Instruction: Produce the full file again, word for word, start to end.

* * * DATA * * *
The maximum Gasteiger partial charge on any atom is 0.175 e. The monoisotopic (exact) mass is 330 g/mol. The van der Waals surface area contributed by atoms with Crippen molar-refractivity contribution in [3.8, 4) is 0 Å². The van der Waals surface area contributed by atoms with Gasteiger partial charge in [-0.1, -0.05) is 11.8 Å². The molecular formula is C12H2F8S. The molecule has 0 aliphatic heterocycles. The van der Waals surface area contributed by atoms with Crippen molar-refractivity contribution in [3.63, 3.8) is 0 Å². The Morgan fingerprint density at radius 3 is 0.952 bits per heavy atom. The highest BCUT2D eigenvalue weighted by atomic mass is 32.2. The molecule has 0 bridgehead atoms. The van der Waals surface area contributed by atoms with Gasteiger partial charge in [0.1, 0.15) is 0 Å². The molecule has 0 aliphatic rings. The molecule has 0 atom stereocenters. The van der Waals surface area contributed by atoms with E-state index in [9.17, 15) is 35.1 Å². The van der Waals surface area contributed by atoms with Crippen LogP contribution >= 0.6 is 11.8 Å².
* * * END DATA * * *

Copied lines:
The maximum Gasteiger partial charge on any atom is 0.175 e. The monoisotopic (exact) mass is 330 g/mol. The van der Waals surface area contributed by atoms with Crippen molar-refractivity contribution in [3.8, 4) is 0 Å². The van der Waals surface area contributed by atoms with Gasteiger partial charge in [-0.1, -0.05) is 11.8 Å². The molecular formula is C12H2F8S. The molecule has 0 aliphatic heterocycles. The van der Waals surface area contributed by atoms with Crippen molar-refractivity contribution in [3.63, 3.8) is 0 Å². The Morgan fingerprint density at radius 3 is 0.952 bits per heavy atom. The highest BCUT2D eigenvalue weighted by atomic mass is 32.2. The molecule has 0 bridgehead atoms. The van der Waals surface area contributed by atoms with Gasteiger partial charge in [0.1, 0.15) is 0 Å². The molecule has 0 aliphatic rings. The molecule has 0 atom stereocenters. The van der Waals surface area contributed by atoms with E-state index in [9.17, 15) is 35.1 Å². The van der Waals surface area contributed by atoms with Crippen LogP contribution >= 0.6 is 11.8 Å².